Syrian Crisis

Remedial classes help displaced children in Homs, Syrian Arab Republic, continue their education

It has been two years since crisis erupted in the Syrian Arab Republic. Children are paying the heaviest price.

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UNICEF correspondent Chris Niles reports on efforts to ensure that Syrian children can continue their education amidst conflict.  Watch in RealPlayer

 

By Iman Morooka

HOMS, Syrian Arab Republic, 12 March 2013 – Syrian students in winter sweaters sit in a classroom decorated with colourful drawings, listening intently to their enthusiastic young teacher explain Arabic grammar.

The classroom is located in a shelter in Homs city where families, mainly from other parts of the city, have taken refuge. Many of the neighbourhoods in Homs have become uninhabitable because of the continued fighting and destruction of homes and livelihoods.

Remedial classes

Currently, more than 4,000 children in Homs are attending remedial classes in 14 shelters operated with a partner NGO. The classes offer schoolchildren 4 to 12 years old a safe environment in which they can catch up with their schooling, while engaging in recreational activities. Some children haven’t been in formal school for up to a year or more.

“The quality of school education is deteriorating,” says Siham*, a remedial class teacher. “That is why we need additional classes like these. Most children who come here are not attending primary school at all because there is not enough space for all children.”

Afternoon classes at the shelter are busiest, she says, when up to five children have to share one bench.

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© UNICEF/NYHQ2013-0131/Morooka
Children attend a remedial class held inside a building sheltering displaced families in Homs, Syrian Arab Republic.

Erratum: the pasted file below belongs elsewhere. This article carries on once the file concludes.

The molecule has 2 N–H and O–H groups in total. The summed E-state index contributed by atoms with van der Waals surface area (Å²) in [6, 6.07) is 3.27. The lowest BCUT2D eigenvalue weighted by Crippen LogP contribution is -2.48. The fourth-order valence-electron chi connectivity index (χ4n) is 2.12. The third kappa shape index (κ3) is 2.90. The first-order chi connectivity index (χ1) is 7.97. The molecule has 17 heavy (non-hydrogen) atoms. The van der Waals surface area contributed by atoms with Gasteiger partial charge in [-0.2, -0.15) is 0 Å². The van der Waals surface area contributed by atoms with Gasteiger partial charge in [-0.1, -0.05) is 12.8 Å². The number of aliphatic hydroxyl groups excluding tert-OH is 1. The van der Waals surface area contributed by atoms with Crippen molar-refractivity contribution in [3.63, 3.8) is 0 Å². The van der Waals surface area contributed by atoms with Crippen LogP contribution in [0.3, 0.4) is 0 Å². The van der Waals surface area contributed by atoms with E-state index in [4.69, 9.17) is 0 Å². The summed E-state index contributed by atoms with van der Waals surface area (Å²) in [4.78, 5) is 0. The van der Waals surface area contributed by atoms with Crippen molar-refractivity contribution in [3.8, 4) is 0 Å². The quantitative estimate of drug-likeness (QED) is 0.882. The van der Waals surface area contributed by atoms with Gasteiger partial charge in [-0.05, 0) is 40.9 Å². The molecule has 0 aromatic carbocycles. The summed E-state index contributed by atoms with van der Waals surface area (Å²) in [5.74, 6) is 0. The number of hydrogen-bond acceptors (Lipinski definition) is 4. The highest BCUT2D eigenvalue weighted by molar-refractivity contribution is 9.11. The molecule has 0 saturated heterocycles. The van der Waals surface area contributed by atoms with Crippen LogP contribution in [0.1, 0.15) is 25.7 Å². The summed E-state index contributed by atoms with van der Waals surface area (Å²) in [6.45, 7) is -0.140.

Shortage of schools

According to the Ministry of Education, 1,899 of the country’s 22,000 schools are currently being used as shelters, and another 2,445 have been damaged. There is enormous pressure on still-functioning classrooms, which now accommodate double or triple the usual number of students.

To cope with the situation, functioning schools operate in two or three shifts each day, by reducing the numbers of lessons and cutting down on some subjects.

“In some cases, families don’t want to send their children outside to attend school because of insecurities, and they prefer that they attend class inside the shelters,” says Siham. “Fighting breaks out even around this area.”

There are bullet holes on the exterior of the building.

Children need a place to learn

“Children need a place to learn, a place to take their minds off the violence and bloodshed,” says Siham. She, herself, was displaced with her family about a year ago, when a rocket destroyed their house.

“I know that, to be able to become a doctor, I need to get full marks in my studies,” says her 9-year-old sister. “I want to become a children’s doctor, because I want to make sick children feel better.”

A woman whose two children attend remedial classes has noted a change in them: “They seem so much happier. They enjoy going to the classes, and I am relieved that they get to be busy with something productive. I hope more of them will be established for other children.”

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© UNICEF/NYHQ2013-0130/Morooka
The classes are run in four shifts daily, providing children aged 4 to 12 with lessons in Arabic and mathematics, as well as with recreational activity.

“Some children, especially when they first started attending class, were overly hesitant and frightened of contact with people and couldn’t engage with other children,” says another teacher.

“We give these children special attention, and with consistent effort, they start to show improvement. There is one child, for instance, who was so afraid at the beginning and would never attend class without his brother. Today, he came on his own. This is a big step forward.”

School clubs

Besides informal remedial classes, UNICEF is supporting similar activities through school clubs organized in public schools with the Ministry of Education, in an effort to reach children with remedial education and psychosocial support. UNICEF has reached 250 schools, and the number of children benefitting from the school club intervention has reached about 70,211 (almost 47 per cent of the targeted 150,000 children), expanding to cover the Rural Damascus, Deraa, Tartus, Lattakia, Homs, Hama, and Qunitera governorates.

UNICEF also supports the operation and continuation of public schools by providing critical learning and teaching materials amid a severe shortage of school materials, in addition to rehabilitating damaged schools and providing prefabricated temporary schools.

*Name changed


 

 

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